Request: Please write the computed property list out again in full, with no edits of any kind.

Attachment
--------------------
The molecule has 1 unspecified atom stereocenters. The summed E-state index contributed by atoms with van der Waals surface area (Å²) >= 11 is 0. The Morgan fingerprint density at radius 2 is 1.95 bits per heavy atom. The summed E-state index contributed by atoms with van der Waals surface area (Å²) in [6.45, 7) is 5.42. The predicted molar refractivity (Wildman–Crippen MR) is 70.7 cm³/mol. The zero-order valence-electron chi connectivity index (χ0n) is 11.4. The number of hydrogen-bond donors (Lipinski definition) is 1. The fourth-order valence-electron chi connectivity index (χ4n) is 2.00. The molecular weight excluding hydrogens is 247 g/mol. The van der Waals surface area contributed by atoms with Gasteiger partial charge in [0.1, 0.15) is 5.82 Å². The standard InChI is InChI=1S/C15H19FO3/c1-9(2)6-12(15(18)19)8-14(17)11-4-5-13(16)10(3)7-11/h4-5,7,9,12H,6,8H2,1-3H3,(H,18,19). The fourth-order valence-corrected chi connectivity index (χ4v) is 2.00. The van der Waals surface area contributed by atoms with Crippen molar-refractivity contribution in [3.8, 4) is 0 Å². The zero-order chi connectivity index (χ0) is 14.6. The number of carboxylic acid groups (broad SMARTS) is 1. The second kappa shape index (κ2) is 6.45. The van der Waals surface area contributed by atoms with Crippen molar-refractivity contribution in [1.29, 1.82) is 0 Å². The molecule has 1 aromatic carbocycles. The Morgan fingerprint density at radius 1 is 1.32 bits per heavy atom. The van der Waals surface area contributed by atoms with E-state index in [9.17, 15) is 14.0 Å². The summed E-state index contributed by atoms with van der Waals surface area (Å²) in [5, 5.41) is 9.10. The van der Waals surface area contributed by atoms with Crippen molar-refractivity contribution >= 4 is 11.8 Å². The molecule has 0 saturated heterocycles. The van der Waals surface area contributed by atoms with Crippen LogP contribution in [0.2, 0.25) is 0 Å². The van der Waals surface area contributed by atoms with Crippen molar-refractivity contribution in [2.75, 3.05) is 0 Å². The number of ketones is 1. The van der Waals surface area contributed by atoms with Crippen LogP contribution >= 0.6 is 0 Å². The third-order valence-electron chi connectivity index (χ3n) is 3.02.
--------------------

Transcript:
The molecule has 1 unspecified atom stereocenters. The summed E-state index contributed by atoms with van der Waals surface area (Å²) >= 11 is 0. The Morgan fingerprint density at radius 2 is 1.95 bits per heavy atom. The summed E-state index contributed by atoms with van der Waals surface area (Å²) in [6.45, 7) is 5.42. The predicted molar refractivity (Wildman–Crippen MR) is 70.7 cm³/mol. The zero-order valence-electron chi connectivity index (χ0n) is 11.4. The number of hydrogen-bond donors (Lipinski definition) is 1. The fourth-order valence-electron chi connectivity index (χ4n) is 2.00. The molecular weight excluding hydrogens is 247 g/mol. The van der Waals surface area contributed by atoms with Gasteiger partial charge in [0.1, 0.15) is 5.82 Å². The standard InChI is InChI=1S/C15H19FO3/c1-9(2)6-12(15(18)19)8-14(17)11-4-5-13(16)10(3)7-11/h4-5,7,9,12H,6,8H2,1-3H3,(H,18,19). The fourth-order valence-corrected chi connectivity index (χ4v) is 2.00. The van der Waals surface area contributed by atoms with Crippen molar-refractivity contribution in [3.8, 4) is 0 Å². The zero-order chi connectivity index (χ0) is 14.6. The number of carboxylic acid groups (broad SMARTS) is 1. The second kappa shape index (κ2) is 6.45. The van der Waals surface area contributed by atoms with Crippen molar-refractivity contribution in [1.29, 1.82) is 0 Å². The molecule has 1 aromatic carbocycles. The Morgan fingerprint density at radius 1 is 1.32 bits per heavy atom. The van der Waals surface area contributed by atoms with E-state index in [9.17, 15) is 14.0 Å². The summed E-state index contributed by atoms with van der Waals surface area (Å²) in [5, 5.41) is 9.10. The van der Waals surface area contributed by atoms with Crippen molar-refractivity contribution >= 4 is 11.8 Å². The molecule has 0 saturated heterocycles. The van der Waals surface area contributed by atoms with Crippen LogP contribution in [0.2, 0.25) is 0 Å². The van der Waals surface area contributed by atoms with Crippen molar-refractivity contribution in [2.75, 3.05) is 0 Å². The number of ketones is 1. The van der Waals surface area contributed by atoms with Crippen LogP contribution >= 0.6 is 0 Å². The third-order valence-electron chi connectivity index (χ3n) is 3.02.